Wednesday, July 02, 2008

Getting Shrew'd

This is about Taming of the Shrew. I have seen the play very well performed and incredibly funny. It was the Christopher Sly version, one of many permutations of the play discussed here,
    Some years ago, an English director named Michael Bogdanov did a staging of Shrew that took the psychological warfare aspect of the play quite seriously. Petruchio broke Kate to the point where she gave that awful speech as almost a robot. The wedding guests were appalled and slunk away, and at the end, Petruchio was faced with the knowledge that he'd destroyed his wife. Not much of a comedy, maybe; but completely true to the text.

    Another way to do it might be to use the Christopher Sly induction, have the same actor play Petruchio, and at the end reveal that it was all a male fantasy dream while Chris's wife (played by the actress who played Kate) drags him home by the ear.
And that version was hysterically funny to a woman, since the domination of Kate by Petruchio is presented as the fantastical hallucination of a poor drunk whose wife won't let him in the door at night. A pitiable sight he was too.


eclexia said...

That would be an interesting (and perhaps healing) experience to see the play presented in a way that took the psychological warfare part seriously and revealed it for what it was--to see the guests and Petruchio face the reality of the "taming" being truly a "destroying"....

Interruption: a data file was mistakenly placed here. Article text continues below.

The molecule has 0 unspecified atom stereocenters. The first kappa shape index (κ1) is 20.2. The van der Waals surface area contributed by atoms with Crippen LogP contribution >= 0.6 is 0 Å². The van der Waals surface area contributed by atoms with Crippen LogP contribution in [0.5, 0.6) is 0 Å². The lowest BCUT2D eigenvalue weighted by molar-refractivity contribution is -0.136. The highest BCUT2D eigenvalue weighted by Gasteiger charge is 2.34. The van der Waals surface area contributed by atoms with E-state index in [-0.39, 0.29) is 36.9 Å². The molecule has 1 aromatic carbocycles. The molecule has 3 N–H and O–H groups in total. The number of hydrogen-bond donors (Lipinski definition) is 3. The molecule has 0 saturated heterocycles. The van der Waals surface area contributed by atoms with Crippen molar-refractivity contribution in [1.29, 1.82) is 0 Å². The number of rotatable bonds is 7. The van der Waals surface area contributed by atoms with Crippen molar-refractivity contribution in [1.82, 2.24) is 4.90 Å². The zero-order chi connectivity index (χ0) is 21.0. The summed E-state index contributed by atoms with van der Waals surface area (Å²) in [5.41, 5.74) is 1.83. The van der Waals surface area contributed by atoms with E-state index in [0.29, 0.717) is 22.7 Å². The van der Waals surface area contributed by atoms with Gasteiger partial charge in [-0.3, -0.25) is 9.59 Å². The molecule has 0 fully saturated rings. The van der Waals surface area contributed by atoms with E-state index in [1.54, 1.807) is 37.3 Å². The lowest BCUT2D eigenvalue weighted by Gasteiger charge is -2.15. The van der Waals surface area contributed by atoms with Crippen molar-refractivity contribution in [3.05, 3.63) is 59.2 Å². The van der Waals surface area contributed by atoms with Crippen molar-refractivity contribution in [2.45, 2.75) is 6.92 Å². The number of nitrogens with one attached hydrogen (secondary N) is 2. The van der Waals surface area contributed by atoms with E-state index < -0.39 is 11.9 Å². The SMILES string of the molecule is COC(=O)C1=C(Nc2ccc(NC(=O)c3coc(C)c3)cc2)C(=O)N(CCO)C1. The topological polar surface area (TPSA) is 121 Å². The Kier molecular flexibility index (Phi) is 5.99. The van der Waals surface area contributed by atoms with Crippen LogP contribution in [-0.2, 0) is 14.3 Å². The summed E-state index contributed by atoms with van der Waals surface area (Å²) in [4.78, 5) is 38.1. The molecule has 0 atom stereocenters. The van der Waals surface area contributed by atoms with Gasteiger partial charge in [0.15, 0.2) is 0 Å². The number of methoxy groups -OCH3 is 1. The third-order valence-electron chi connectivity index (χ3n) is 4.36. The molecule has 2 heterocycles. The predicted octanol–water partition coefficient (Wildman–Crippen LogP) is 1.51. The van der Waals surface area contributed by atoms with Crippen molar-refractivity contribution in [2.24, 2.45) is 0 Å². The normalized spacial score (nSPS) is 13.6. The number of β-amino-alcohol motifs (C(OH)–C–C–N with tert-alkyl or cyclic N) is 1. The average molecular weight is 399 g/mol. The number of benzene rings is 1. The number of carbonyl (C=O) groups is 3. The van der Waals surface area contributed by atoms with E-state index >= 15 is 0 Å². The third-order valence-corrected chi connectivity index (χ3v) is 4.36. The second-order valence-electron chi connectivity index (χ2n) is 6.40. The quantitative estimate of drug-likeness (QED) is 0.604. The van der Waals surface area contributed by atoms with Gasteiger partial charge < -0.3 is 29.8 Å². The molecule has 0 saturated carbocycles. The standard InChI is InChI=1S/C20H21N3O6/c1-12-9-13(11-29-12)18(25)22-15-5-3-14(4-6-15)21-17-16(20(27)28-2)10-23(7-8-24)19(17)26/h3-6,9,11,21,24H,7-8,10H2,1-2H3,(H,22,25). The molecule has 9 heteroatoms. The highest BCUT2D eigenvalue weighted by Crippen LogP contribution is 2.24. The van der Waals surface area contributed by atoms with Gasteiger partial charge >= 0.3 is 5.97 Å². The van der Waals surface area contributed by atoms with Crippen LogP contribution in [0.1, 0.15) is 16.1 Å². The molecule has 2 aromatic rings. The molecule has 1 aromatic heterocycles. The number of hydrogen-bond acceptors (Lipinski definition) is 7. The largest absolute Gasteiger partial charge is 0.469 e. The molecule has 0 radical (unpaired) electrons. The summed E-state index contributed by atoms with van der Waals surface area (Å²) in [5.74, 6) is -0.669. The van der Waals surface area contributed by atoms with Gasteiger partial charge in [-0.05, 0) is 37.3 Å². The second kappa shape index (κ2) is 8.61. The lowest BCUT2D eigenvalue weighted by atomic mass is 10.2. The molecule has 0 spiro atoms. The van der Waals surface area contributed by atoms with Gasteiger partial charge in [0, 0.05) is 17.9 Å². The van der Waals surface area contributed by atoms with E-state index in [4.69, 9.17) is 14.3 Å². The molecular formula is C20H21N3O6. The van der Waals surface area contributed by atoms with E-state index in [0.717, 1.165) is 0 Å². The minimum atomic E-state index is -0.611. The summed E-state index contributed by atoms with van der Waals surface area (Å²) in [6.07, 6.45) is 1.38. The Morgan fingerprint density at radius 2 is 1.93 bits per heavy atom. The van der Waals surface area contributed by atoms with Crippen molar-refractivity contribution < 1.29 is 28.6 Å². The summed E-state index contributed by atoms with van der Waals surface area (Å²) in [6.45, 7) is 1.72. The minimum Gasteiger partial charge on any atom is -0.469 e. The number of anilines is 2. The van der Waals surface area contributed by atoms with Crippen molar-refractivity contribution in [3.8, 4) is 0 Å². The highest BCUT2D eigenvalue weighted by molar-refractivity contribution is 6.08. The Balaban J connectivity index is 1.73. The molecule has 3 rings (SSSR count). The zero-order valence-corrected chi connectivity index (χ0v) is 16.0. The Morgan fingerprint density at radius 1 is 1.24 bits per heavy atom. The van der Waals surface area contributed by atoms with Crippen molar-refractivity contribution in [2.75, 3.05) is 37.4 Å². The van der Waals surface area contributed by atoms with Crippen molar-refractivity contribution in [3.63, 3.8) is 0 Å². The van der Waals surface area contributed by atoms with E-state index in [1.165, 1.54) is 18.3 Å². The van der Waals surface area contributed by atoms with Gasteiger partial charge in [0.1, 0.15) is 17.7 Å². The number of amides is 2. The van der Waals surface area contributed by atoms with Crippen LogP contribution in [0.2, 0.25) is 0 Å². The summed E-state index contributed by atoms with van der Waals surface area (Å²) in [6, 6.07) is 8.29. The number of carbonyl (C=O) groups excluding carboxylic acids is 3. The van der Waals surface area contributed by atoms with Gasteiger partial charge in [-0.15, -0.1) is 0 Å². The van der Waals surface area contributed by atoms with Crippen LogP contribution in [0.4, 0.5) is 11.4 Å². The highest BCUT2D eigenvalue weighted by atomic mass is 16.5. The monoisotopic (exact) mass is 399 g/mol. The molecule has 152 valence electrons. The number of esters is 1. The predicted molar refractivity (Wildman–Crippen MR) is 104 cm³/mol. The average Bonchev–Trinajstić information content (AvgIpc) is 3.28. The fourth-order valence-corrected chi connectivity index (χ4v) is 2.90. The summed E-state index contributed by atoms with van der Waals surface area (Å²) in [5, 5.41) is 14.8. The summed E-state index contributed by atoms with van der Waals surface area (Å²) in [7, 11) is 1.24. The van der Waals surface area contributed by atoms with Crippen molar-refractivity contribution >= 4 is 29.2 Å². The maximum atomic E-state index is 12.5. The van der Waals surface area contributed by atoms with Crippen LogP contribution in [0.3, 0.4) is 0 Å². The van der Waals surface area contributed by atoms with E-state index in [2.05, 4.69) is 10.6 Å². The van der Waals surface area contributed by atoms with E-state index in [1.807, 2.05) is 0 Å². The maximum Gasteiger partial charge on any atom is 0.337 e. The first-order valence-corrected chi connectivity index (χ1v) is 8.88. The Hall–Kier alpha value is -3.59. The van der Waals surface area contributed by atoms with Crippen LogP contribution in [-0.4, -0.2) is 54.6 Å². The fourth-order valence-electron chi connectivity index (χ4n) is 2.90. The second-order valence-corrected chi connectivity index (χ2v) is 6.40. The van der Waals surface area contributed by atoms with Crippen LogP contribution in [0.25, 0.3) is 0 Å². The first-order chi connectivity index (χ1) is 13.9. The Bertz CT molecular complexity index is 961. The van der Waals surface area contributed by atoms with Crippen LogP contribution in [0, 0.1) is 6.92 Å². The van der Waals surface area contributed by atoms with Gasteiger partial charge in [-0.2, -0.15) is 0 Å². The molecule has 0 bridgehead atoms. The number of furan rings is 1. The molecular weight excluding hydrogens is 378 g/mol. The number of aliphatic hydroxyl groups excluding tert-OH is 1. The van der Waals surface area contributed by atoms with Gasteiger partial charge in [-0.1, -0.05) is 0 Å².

I felt so sick when I saw the play performed. I really hadn't read Shakespeare growing up and I had no idea what was coming.

Bill said...

Very interesting indeed. Have any Shakespeare critics discussed whether this might have played just like you said? My understanding of "comedy" is everybody's married at the end (tragedy means everybody's dead at the end). It didn't mean "funny". It meant "happy ending". I've heard Shakespeare had a subversive side, so I wonder - at the very least, as a writer - was this Bill doing his best to bend the rules of what "happy ending" could mean? Or was he deliberately stretching the convention to make the point that marraige isn't always a "happy ending". His own wife back home in Avon might have known the answer...

By the way, do you have any opinions on Chaucer's Wife of Bath's Tale? I think Chaucer was aware that he had to make the character wealthy, by the way, for her opinions to be believable. But what do you think?

Back to the point - Burton and Taylor did fairly well, right up till the end. It was the only head scratching part of the whole production. But imagine what Liz Taylor could've done with it!

Suzanne McCarthy said...

I felt so sick when I saw the play performed. I really hadn't read Shakespeare growing up and I had no idea what was coming.

I did know what to expect so maybe that helped. I also appreciate a little black humour from time to time. Go figure. I have always understood this play as a comi-tragedy.

The Wife of Bath seems quite believable to me. Women had more diverse roles in the Middle ages, don't you think. The prioress too - abbeys and convents gave women strong roles of leadership and plenty of opportunity to express their eccentricity.